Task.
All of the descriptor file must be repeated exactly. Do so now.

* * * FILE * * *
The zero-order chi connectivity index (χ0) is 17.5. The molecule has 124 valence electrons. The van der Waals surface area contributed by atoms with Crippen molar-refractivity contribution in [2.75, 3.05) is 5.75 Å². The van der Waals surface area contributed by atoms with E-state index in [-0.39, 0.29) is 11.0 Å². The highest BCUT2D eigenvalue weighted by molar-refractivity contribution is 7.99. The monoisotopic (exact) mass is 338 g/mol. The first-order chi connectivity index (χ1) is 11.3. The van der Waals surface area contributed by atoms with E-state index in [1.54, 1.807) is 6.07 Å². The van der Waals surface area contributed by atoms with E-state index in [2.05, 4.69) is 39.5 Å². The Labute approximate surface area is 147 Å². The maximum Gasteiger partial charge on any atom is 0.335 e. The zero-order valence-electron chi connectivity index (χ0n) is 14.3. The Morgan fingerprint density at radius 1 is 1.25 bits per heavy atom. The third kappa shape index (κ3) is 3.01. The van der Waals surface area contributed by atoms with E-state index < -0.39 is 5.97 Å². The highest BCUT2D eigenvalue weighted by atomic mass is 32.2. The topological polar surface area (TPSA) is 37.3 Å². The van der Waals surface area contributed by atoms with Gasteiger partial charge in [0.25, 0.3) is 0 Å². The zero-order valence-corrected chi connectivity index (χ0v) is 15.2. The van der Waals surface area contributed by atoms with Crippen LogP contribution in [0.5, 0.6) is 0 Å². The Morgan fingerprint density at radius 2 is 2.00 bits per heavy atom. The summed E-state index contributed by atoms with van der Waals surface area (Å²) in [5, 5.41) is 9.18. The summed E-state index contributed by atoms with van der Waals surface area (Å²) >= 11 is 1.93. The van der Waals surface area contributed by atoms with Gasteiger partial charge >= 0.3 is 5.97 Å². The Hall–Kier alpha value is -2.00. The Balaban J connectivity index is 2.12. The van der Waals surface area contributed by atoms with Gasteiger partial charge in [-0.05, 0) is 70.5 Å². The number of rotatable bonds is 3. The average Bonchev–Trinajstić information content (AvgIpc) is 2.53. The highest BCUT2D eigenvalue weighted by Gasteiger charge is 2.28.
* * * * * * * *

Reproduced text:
The zero-order chi connectivity index (χ0) is 17.5. The molecule has 124 valence electrons. The van der Waals surface area contributed by atoms with Crippen molar-refractivity contribution in [2.75, 3.05) is 5.75 Å². The van der Waals surface area contributed by atoms with E-state index in [-0.39, 0.29) is 11.0 Å². The highest BCUT2D eigenvalue weighted by molar-refractivity contribution is 7.99. The monoisotopic (exact) mass is 338 g/mol. The first-order chi connectivity index (χ1) is 11.3. The van der Waals surface area contributed by atoms with E-state index in [1.54, 1.807) is 6.07 Å². The van der Waals surface area contributed by atoms with E-state index in [2.05, 4.69) is 39.5 Å². The Labute approximate surface area is 147 Å². The maximum Gasteiger partial charge on any atom is 0.335 e. The zero-order valence-electron chi connectivity index (χ0n) is 14.3. The Morgan fingerprint density at radius 1 is 1.25 bits per heavy atom. The third kappa shape index (κ3) is 3.01. The van der Waals surface area contributed by atoms with E-state index < -0.39 is 5.97 Å². The highest BCUT2D eigenvalue weighted by atomic mass is 32.2. The topological polar surface area (TPSA) is 37.3 Å². The van der Waals surface area contributed by atoms with Gasteiger partial charge in [0.25, 0.3) is 0 Å². The zero-order valence-corrected chi connectivity index (χ0v) is 15.2. The van der Waals surface area contributed by atoms with Crippen LogP contribution in [0.5, 0.6) is 0 Å². The Morgan fingerprint density at radius 2 is 2.00 bits per heavy atom. The summed E-state index contributed by atoms with van der Waals surface area (Å²) in [5, 5.41) is 9.18. The summed E-state index contributed by atoms with van der Waals surface area (Å²) >= 11 is 1.93. The van der Waals surface area contributed by atoms with Gasteiger partial charge >= 0.3 is 5.97 Å². The Hall–Kier alpha value is -2.00. The Balaban J connectivity index is 2.12. The van der Waals surface area contributed by atoms with Gasteiger partial charge in [-0.05, 0) is 70.5 Å². The number of rotatable bonds is 3. The average Bonchev–Trinajstić information content (AvgIpc) is 2.53. The highest BCUT2D eigenvalue weighted by Gasteiger charge is 2.28.